Treasures of the Santa Catalina Mountains
Naming the Santa Catalina Mountains
Father Eusebio Kino is credited to have named the Santa Catalina Mountains during his first journey through Pimeria Alta in 1697. 
Early Spanish settlers also called the mountains “La Iglesia,” the Spanish word for church since the looming mountains looked like a cathedral.  One of the visible peaks from Tucson is Cathedral Peak that resembles church towers.
Is it Catalina or Catarina?
In the 19th and early 20th centuries, there was puzzlement about the correct use of either Catalina or Catarina for the proper name of the mountain range.
In Father Kino’s 1699 account of an exploration into Pimeria Alta that he took with the Spanish military, he wrote the name of the nearby missionary outpost as “Santa Catalina”– using an l instead of r. 
In the 1800s, the mountains were known as “Sierra de la Santa Catarina.”  Early cartographers also used the name Santa Catarina in maps before the 1900s. This seemed to cause confusion. “Santa Catarina” was used in honor of Catherina of Alexandria (The Church calendar had removed “and suppressed from the cult of saints,” the name of Catherina of Alexander in 1969  ).
The issue of whether the correct usage is Santa Catarina or Santa Catalina came up in 1881 when The Pinal Drill newspaper noted the argument between the two uses. The Arizona Weekly Citizen considered them to be the same mountain range and decided to settle on the Catarina portion being in Pinal County and Catalina portion in Pima County (“…and the saints are in heaven.”) 
The question if the name is actually Catalina and not Catarina was an issue once again when United States Deputy Mineral Surveyor L.D. Chillson wrote a letter to the Arizona Weekly Citizen in 1881. He asked for a solution to a “vexed question” he had often been asked. The editors replied with a plea for “some of the fathers of Arizona (to) answer the conundrum.”  At the time, most newspapers had been using both names, even in deed records, to describe the same mountain range. Chillson owned several mining claims in the Cañada del Oro that also used either version of the name.
Chillson got his answer a week later when the Citizen declared the proper name to be Santa Catalina, while Santa Catarina was a local corruption of the name.  Seven months later, the U.S. Postal Service established the Santa Catarina Post Office near the Canãda del Oro in 1882.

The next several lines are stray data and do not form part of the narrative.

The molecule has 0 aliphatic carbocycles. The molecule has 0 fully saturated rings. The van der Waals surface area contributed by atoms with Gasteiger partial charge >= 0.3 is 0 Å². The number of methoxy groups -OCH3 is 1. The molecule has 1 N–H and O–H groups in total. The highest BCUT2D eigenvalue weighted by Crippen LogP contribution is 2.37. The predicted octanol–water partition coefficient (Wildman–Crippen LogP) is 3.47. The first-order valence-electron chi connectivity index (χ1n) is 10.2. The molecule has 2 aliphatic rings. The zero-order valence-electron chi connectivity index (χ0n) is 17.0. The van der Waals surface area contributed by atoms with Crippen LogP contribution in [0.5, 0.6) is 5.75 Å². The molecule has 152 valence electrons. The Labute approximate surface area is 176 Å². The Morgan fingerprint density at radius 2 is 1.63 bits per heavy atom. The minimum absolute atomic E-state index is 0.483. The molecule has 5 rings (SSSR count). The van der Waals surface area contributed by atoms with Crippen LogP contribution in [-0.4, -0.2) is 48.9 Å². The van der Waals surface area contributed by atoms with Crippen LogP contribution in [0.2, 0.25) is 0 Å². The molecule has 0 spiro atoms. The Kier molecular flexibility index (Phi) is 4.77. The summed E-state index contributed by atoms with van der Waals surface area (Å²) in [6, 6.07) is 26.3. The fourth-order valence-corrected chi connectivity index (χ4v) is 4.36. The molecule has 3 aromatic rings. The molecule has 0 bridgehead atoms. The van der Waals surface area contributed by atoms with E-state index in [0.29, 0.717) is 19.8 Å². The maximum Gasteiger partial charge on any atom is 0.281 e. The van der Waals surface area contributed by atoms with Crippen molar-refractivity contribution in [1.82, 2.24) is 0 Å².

After the beginning of the 20th Century, Santa Catalina became the popular name for the entire mountain range. In this book, either name is used depending on the citation.
Return to Treasures of the Santa Catalina Mountains Index.
 “Luz de Tierra Incognita,” libro ii, 60,” Manje. November 10, 1697.
 “New Mexico and Arizona State Parks: A Complete Recreation Guide,” by Don Laine and Barbara Laine. Page 204; and “Arizona Place Names,” by Will C. Barnes, page 389.
 Kino writes: “Sa Catalina,” from “Kino’s Report on Exploration,” 1699, page. 7. Holographic copies at the University of Arizona Libraries Digital Collection. Online example of handwritten notes: http://universityofarizona.worldcat.org
 “Arizona Place Names,” by Will C. Barnes, page 389.
 “The Centennial Gazetteer of the United States,” By A. Von Steinwehr, 1874, page 825; “Memoirs of the Academy of Sciences, Volume 13,” by the national Academy of Sciences, 1886, page 463; and repeated “Catalogue of the meteorites in North America,” by Oliver Cummings Farrington, 1915, page 463.
 “Monday Memo,” Vol. 2, No. 8, Diocese of Tucson, May 10, 2004.
 The Arizona Weekly Citizen, Tucson, A.T., February 6, 1881.
 “A Mooted Question” by L.D. Chillson, The Arizona Weekly Citizen, Tucson, A.T., September 18, 1881.
 The Arizona Weekly Citizen, Tucson, A.T., September 25, 1881.
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